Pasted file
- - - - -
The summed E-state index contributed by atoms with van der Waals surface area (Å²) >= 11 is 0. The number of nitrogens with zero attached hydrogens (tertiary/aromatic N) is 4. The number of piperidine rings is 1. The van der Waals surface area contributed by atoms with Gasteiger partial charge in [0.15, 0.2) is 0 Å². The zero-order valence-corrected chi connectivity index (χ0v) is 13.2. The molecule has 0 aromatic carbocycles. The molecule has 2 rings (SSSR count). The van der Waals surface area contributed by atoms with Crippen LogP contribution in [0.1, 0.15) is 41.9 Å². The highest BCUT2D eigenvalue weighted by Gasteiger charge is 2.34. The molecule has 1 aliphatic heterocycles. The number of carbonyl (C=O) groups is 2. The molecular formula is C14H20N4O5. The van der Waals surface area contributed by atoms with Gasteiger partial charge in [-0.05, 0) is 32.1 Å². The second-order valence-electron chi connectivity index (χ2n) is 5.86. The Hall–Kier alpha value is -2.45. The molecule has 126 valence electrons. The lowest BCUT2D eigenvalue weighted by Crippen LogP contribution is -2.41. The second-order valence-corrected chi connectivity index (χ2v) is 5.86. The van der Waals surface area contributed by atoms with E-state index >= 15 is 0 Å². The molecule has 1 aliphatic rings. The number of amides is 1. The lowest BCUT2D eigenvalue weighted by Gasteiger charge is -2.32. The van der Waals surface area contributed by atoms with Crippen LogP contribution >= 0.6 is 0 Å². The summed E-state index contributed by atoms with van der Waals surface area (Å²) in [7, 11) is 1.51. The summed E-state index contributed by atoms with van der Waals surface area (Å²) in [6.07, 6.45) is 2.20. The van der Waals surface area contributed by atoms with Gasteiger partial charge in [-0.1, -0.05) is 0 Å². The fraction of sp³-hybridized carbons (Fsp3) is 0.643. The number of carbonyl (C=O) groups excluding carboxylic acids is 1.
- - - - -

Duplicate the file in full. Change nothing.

The summed E-state index contributed by atoms with van der Waals surface area (Å²) >= 11 is 0. The number of nitrogens with zero attached hydrogens (tertiary/aromatic N) is 4. The number of piperidine rings is 1. The van der Waals surface area contributed by atoms with Gasteiger partial charge in [0.15, 0.2) is 0 Å². The zero-order valence-corrected chi connectivity index (χ0v) is 13.2. The molecule has 0 aromatic carbocycles. The molecule has 2 rings (SSSR count). The van der Waals surface area contributed by atoms with Crippen LogP contribution in [0.1, 0.15) is 41.9 Å². The highest BCUT2D eigenvalue weighted by Gasteiger charge is 2.34. The molecule has 1 aliphatic heterocycles. The number of carbonyl (C=O) groups is 2. The molecular formula is C14H20N4O5. The van der Waals surface area contributed by atoms with Gasteiger partial charge in [-0.05, 0) is 32.1 Å². The second-order valence-electron chi connectivity index (χ2n) is 5.86. The Hall–Kier alpha value is -2.45. The molecule has 126 valence electrons. The lowest BCUT2D eigenvalue weighted by Crippen LogP contribution is -2.41. The second-order valence-corrected chi connectivity index (χ2v) is 5.86. The van der Waals surface area contributed by atoms with E-state index >= 15 is 0 Å². The molecule has 1 aliphatic rings. The number of amides is 1. The lowest BCUT2D eigenvalue weighted by Gasteiger charge is -2.32. The van der Waals surface area contributed by atoms with Crippen LogP contribution >= 0.6 is 0 Å². The summed E-state index contributed by atoms with van der Waals surface area (Å²) in [7, 11) is 1.51. The summed E-state index contributed by atoms with van der Waals surface area (Å²) in [6.07, 6.45) is 2.20. The van der Waals surface area contributed by atoms with Gasteiger partial charge in [-0.1, -0.05) is 0 Å². The fraction of sp³-hybridized carbons (Fsp3) is 0.643. The number of carbonyl (C=O) groups excluding carboxylic acids is 1.